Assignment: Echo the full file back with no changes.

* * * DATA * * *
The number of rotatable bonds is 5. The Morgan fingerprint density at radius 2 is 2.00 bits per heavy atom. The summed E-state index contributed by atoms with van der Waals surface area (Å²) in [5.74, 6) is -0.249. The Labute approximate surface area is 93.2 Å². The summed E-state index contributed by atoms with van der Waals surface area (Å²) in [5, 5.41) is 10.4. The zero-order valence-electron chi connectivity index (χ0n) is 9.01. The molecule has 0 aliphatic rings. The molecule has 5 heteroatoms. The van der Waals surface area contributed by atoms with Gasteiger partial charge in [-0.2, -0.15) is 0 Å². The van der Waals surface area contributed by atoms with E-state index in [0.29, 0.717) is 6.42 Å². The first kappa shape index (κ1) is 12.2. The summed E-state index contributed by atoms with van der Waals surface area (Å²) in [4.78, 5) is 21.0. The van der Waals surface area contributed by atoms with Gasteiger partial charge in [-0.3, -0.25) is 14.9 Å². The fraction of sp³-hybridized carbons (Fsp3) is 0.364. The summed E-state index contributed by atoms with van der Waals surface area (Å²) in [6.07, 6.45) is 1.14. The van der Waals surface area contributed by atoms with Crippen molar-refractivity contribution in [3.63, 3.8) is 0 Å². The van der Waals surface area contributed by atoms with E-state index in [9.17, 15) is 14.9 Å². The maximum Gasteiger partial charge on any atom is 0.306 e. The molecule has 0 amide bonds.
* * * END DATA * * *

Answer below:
The number of rotatable bonds is 5. The Morgan fingerprint density at radius 2 is 2.00 bits per heavy atom. The summed E-state index contributed by atoms with van der Waals surface area (Å²) in [5.74, 6) is -0.249. The Labute approximate surface area is 93.2 Å². The summed E-state index contributed by atoms with van der Waals surface area (Å²) in [5, 5.41) is 10.4. The zero-order valence-electron chi connectivity index (χ0n) is 9.01. The molecule has 0 aliphatic rings. The molecule has 5 heteroatoms. The van der Waals surface area contributed by atoms with Gasteiger partial charge in [-0.2, -0.15) is 0 Å². The van der Waals surface area contributed by atoms with E-state index in [0.29, 0.717) is 6.42 Å². The first kappa shape index (κ1) is 12.2. The summed E-state index contributed by atoms with van der Waals surface area (Å²) in [4.78, 5) is 21.0. The van der Waals surface area contributed by atoms with Gasteiger partial charge in [-0.3, -0.25) is 14.9 Å². The fraction of sp³-hybridized carbons (Fsp3) is 0.364. The summed E-state index contributed by atoms with van der Waals surface area (Å²) in [6.07, 6.45) is 1.14. The van der Waals surface area contributed by atoms with Crippen molar-refractivity contribution in [3.63, 3.8) is 0 Å². The van der Waals surface area contributed by atoms with E-state index in [9.17, 15) is 14.9 Å². The maximum Gasteiger partial charge on any atom is 0.306 e. The molecule has 0 amide bonds.